In April we reported on the curious case of the disappearing submission by the homeopathy industry against an NHMRC report.
That situation has developed but not in a positive way for the homeopaths. In fact, it has grown murkier.
The April story concerned a submission by Complementary Medicines Australia (CMA), the Australian Homoeopathic Association (AHA), and the Australian Traditional Medicine Society (ATMS), supposedly lodged in August last year with the Commonwealth Ombudsman. This submission, which concerned the National Health & Medical Research Council’s 2015 report on homeopathy, was completed with support from the UK-based Homeopathy Research Institute (HRI).
The NHMRC report concluded that there are “no health conditions for which there is reliable evidence that homeopathy is effective”. The report received worldwide coverage and was seen as being very damaging to the homeopathic industry.
The submission to the Ombudsman apparently clams that the NHMRC report “is inaccurate, highly misleading to the public and unjustly damaging to the credibility of the homeopathy sector. It is therefore essential that that all published documents relating to the Homeopathy Review are rescinded in their entirety.”
The problem in April was that the three named complainants had trouble even admitting that the submission existed, with two of the three not mentioning it at all in their publically available information online, and the third only mentioning it in passing in a press release on a different topic. For such a scathing report, this apparent lack of interest by those organisations most affected by it was surprising, to say the least.
Only the HRI strongly promoted and defended the submission, though it is not one of the three listed complainants.
Information recently to hand has done nothing to clarify the situation. In fact, it is even more intriguing.
In Germany, a campaign with the slogan “Deception of the public” has been launched by the German Central Association of Homeopathic Physicians, citing the HRI’s claims regarding the submission. At the World Homoeopathic Congress in Leipzig in June, the ‘deception’ message was widely promoted, including on television.
Udo Endruscheit, a member of the German skeptical group Society for the Scientific Investigation of Parasciences (GWUP), says that “It is important to know that this issue of the submission to the Australian Ombudsman is very prominent here in Germany.”
Endruscheit is also a member and editor of the Information Network Homeopathy, “Germany’s first committee for real and serious information about pseudomedicine homeopathy”. (Prof Edzard Ernst, an internationally-recognised campaigner on complementary medicine issues, is also a member of the Network.)
“The Central Association of Homeopathic Physicians has issued a press release based around the HRI’s website,” Endruscheit says. “And there has been a war going on against the skeptics. The head of the Information Network, Dr Natalie Grams, held a lecture in Nuremberg, which was almost totally disrupted by angry homoeopaths who were swinging leaflets with their slogan.”
But in Australia, the status of the submission is less clear.
In response to recent queries, the CMA has replied with the minimal: “The submission was submitted in August 2016”, adding, to paraphrase, now go away and ask the HRI. At least they have now mentioned the submission, something that was completely lacking before, but no details, no information, and no support.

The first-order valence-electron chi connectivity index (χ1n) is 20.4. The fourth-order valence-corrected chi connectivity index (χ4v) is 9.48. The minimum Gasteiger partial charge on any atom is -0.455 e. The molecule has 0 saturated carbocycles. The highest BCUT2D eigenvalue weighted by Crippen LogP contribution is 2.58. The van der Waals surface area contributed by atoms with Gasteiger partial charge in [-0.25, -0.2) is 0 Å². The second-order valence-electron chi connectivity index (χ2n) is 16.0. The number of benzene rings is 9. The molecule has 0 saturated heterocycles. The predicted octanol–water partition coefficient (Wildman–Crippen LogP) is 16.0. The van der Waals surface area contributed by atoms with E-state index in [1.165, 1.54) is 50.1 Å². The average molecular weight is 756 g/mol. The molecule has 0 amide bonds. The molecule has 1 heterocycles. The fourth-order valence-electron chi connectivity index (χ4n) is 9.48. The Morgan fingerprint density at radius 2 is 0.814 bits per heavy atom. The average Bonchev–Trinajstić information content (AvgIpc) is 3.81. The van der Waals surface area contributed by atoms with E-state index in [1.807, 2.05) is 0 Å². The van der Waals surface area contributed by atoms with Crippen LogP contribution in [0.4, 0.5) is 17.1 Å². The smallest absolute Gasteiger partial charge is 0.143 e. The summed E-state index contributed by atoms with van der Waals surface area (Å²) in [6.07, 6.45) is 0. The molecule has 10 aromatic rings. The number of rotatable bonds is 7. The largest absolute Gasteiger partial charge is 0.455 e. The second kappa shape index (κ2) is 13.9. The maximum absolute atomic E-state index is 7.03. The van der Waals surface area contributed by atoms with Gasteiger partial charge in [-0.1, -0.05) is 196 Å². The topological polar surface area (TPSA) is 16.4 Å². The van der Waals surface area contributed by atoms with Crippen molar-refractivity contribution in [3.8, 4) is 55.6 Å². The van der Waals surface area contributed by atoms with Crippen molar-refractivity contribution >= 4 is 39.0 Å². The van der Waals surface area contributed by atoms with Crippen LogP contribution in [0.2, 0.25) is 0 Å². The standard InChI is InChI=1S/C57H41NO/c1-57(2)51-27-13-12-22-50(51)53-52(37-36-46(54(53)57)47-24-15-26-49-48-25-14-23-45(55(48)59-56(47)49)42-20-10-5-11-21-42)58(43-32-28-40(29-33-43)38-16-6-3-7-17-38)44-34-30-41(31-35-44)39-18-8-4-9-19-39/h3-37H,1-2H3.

Even less supportive is another of the co-complainants. The ATMS also did not mention the submission. It did mention the NHMRC in a press release issued in early April on a pro-homeopathy film, Just One Drop. (The film covers the basic premise of homeopathy and does refer to the NHMRC report.) But the ATMS’s press release made no mention of a submission.
That release said: “The Australian Traditional Medicine Society (ATMS), Australia’s largest national association representing professional practitioners of natural medicine, including accredited Homeopaths, anticipates that this film will open up a new conversation on Homeopathy, and particularly on the National Health and Medical Research Council (NHMRC) report into the effectiveness of Homeopathy that was released in 2015.”
In April, we linked to that release, but that link is now dead. Instead, there is another release, the same as the previous one, except reference to the NHMRC and its report has been removed. Still no reference to the submission, and now even further drawing away from the topic.
The only one of the three complainants that does mention the submission is the AHA, and it has apparently made no changes to what we reported in April.
We mentioned in the April story that we had approached the Commonwealth Ombudsman’s office to ascertain that the submission existed. The organisation’s media office was not allowed to confirm that there was a submission, but another source within that body said that there was no record of a submission.
And we now understand that even the NHMRC itself is unaware of any submission, making them equally curious about its existence, let alone its status with the Ombudsman.
So that is it. The CMA has now said that a submission has been made, but no further details, and no mentions online. The ATMS has still not mentioned the submission – not even in a press release on the homeopathy documentary where it previously mentioned the NHMRC report, and now even that reference has been deleted. And the AHA hasn’t changed any of its statements.
The HRI is the only one to maintain the rage, and it seems to be having some support in Europe. But the HRI isn’t a complainant, and those that are, still seem to disown the submission … if it even exists.